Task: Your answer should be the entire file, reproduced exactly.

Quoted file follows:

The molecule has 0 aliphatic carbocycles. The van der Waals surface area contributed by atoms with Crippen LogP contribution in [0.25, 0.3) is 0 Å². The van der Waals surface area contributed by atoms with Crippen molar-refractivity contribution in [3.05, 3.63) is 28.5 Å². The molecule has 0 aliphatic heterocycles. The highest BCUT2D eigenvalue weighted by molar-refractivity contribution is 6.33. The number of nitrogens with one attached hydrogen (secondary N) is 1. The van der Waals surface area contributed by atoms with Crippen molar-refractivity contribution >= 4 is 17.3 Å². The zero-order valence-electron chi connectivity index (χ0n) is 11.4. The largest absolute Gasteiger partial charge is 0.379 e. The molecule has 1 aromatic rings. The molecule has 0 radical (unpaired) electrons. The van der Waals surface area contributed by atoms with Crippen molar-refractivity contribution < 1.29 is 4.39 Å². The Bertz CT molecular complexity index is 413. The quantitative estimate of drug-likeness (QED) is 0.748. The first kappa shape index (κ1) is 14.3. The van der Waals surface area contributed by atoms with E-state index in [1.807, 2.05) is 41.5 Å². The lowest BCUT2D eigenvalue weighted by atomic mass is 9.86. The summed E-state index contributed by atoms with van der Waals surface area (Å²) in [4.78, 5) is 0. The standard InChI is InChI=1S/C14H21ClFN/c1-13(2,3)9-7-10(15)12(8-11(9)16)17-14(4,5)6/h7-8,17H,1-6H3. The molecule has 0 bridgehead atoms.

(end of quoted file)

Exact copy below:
The molecule has 0 aliphatic carbocycles. The van der Waals surface area contributed by atoms with Crippen LogP contribution in [0.25, 0.3) is 0 Å². The van der Waals surface area contributed by atoms with Crippen molar-refractivity contribution in [3.05, 3.63) is 28.5 Å². The molecule has 0 aliphatic heterocycles. The highest BCUT2D eigenvalue weighted by molar-refractivity contribution is 6.33. The number of nitrogens with one attached hydrogen (secondary N) is 1. The van der Waals surface area contributed by atoms with Crippen molar-refractivity contribution >= 4 is 17.3 Å². The zero-order valence-electron chi connectivity index (χ0n) is 11.4. The largest absolute Gasteiger partial charge is 0.379 e. The molecule has 1 aromatic rings. The molecule has 0 radical (unpaired) electrons. The van der Waals surface area contributed by atoms with Crippen molar-refractivity contribution < 1.29 is 4.39 Å². The Bertz CT molecular complexity index is 413. The quantitative estimate of drug-likeness (QED) is 0.748. The first kappa shape index (κ1) is 14.3. The van der Waals surface area contributed by atoms with E-state index in [1.807, 2.05) is 41.5 Å². The lowest BCUT2D eigenvalue weighted by atomic mass is 9.86. The summed E-state index contributed by atoms with van der Waals surface area (Å²) in [4.78, 5) is 0. The standard InChI is InChI=1S/C14H21ClFN/c1-13(2,3)9-7-10(15)12(8-11(9)16)17-14(4,5)6/h7-8,17H,1-6H3. The molecule has 0 bridgehead atoms.